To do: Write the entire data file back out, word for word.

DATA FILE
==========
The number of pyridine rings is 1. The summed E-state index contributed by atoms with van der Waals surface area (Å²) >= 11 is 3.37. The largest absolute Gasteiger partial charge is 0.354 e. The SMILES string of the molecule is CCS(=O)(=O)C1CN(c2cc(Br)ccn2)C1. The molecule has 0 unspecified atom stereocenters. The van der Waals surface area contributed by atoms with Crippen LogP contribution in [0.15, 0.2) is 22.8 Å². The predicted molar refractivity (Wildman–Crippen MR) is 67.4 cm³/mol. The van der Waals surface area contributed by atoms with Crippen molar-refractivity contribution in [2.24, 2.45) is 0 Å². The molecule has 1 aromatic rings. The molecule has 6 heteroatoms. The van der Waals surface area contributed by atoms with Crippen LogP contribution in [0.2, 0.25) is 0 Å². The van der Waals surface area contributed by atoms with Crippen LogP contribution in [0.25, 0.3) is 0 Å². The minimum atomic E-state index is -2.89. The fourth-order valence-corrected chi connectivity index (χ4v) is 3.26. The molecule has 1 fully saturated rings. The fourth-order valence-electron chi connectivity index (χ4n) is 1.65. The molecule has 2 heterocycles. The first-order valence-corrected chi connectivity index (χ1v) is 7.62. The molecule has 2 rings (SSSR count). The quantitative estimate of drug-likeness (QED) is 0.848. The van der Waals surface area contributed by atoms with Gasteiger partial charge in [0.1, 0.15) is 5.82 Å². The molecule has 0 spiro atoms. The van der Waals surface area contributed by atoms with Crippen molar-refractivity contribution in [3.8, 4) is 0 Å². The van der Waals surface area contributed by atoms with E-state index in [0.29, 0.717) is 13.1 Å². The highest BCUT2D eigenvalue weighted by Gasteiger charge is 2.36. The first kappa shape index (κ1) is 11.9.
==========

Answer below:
The number of pyridine rings is 1. The summed E-state index contributed by atoms with van der Waals surface area (Å²) >= 11 is 3.37. The largest absolute Gasteiger partial charge is 0.354 e. The SMILES string of the molecule is CCS(=O)(=O)C1CN(c2cc(Br)ccn2)C1. The molecule has 0 unspecified atom stereocenters. The van der Waals surface area contributed by atoms with Crippen LogP contribution in [0.15, 0.2) is 22.8 Å². The predicted molar refractivity (Wildman–Crippen MR) is 67.4 cm³/mol. The van der Waals surface area contributed by atoms with Crippen molar-refractivity contribution in [2.24, 2.45) is 0 Å². The molecule has 1 aromatic rings. The molecule has 6 heteroatoms. The van der Waals surface area contributed by atoms with Crippen LogP contribution in [0.2, 0.25) is 0 Å². The van der Waals surface area contributed by atoms with Crippen LogP contribution in [0.25, 0.3) is 0 Å². The minimum atomic E-state index is -2.89. The fourth-order valence-corrected chi connectivity index (χ4v) is 3.26. The molecule has 1 fully saturated rings. The fourth-order valence-electron chi connectivity index (χ4n) is 1.65. The molecule has 2 heterocycles. The first-order valence-corrected chi connectivity index (χ1v) is 7.62. The molecule has 2 rings (SSSR count). The quantitative estimate of drug-likeness (QED) is 0.848. The van der Waals surface area contributed by atoms with Gasteiger partial charge in [0.1, 0.15) is 5.82 Å². The molecule has 0 spiro atoms. The van der Waals surface area contributed by atoms with Crippen molar-refractivity contribution in [3.8, 4) is 0 Å². The van der Waals surface area contributed by atoms with E-state index in [0.29, 0.717) is 13.1 Å². The highest BCUT2D eigenvalue weighted by Gasteiger charge is 2.36. The first kappa shape index (κ1) is 11.9.